Equatorial Guinea shot to prominence in 2004 with the involvement of a number of high-profile (but shady) international figures in what has become known as ‘The Wonga Coup.’ A group of mercenaries (mostly unemployed Black South Africans and Angolans) led by ex-SAS officer Simon Mann (formerly of private security firm Executive Outcomes) was arrested on a private jet in Zimbabwe. The group were extradited to Equatorial Guinea, and thrown into the notorious Black Beach prison by security services loyal to current President Obiang.
Mann admitted heading a coup to replace Obiang with a political opponent based in Spain. The mercenaries were however after 5 years all pardoned by Obiang’s government, in a deal that is alleged to have been brokered by South African President Jacob Zuma. Mann remains stridently outspoken concerning the figures of Mark Thatcher (son of the former British PM) and Ely Calil (a Lebanese business man) who he alleges organised and bankrolled the entire operation.
The motivation behind the coup attempt lies with the discovery of sizeable offshore oil reserves, and the potential for vast profits to be made for those who control these reserves. Equatorial Guinea has experienced rapid economic growth in the last decade, and has become Sub-Saharan Africa's third largest oil exporter. However, despite this economic windfall from oil production resulting in a massive increase in government revenue, there have been few improvements in the population's living standards.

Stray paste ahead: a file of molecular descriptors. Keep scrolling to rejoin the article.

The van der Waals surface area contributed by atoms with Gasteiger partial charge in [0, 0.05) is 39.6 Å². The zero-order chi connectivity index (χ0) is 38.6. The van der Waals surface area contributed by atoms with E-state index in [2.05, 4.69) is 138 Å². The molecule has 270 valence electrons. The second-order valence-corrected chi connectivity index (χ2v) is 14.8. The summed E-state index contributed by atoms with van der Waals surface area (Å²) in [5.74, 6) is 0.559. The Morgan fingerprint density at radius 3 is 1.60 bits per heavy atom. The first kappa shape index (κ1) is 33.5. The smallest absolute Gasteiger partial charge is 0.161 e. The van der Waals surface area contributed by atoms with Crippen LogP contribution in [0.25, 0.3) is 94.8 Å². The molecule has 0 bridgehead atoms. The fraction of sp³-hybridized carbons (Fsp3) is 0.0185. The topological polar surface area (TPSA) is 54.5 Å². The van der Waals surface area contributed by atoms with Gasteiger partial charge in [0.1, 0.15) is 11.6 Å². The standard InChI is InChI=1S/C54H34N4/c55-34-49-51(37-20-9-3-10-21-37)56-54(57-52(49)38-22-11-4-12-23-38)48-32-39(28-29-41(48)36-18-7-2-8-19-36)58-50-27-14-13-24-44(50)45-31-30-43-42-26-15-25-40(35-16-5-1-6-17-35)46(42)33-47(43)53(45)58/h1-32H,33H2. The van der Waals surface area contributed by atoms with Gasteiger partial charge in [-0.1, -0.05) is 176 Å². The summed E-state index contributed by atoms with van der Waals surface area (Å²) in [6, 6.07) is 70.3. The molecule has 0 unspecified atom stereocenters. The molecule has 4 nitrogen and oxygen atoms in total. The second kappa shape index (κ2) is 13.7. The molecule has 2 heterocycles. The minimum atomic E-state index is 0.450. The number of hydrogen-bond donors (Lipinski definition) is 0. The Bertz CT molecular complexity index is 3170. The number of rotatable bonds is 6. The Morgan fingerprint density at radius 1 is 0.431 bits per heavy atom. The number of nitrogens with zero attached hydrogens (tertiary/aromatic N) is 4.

The country has experienced political torpor for 3 decades with the entrenchment of the current Obiang regime. The President came to power in 1979 in a coup which removed the country’s first President (after Spanish colonial rule ended in 1968) Francisco Macías Nguema from power. During the 1970s, Nguema centralised political power in the office of the President and headed a violent and repressive regime which sought to silence all political opposition.
Obiang, on taking control of the country, declared that the new government would make a fresh start from the repressive measures taken by Nguema’s administration. He inherited a country with an empty treasury and a population that had dropped to a third of its 1968 level, with about 50% of the former 1.2 million inhabitants having moved either to Spain or to neighbouring African countries.
In 1982 a new constitution was adopted, and at the same time, Obiang was elected to a seven-year term as president. He was re-elected in 1989 as the only candidate after other parties were permitted to organize. He was re-elected in 1996, 2002 and 2009 with huge majorities of over 90 percent of the vote.
Most domestic and international observers consider his regime to be one of the most corrupt, ethnocentric, oppressive and undemocratic states in the world. Equatorial Guinea is now essentially a single-party state, dominated by Obiang's Democratic Party of Equatorial Guinea.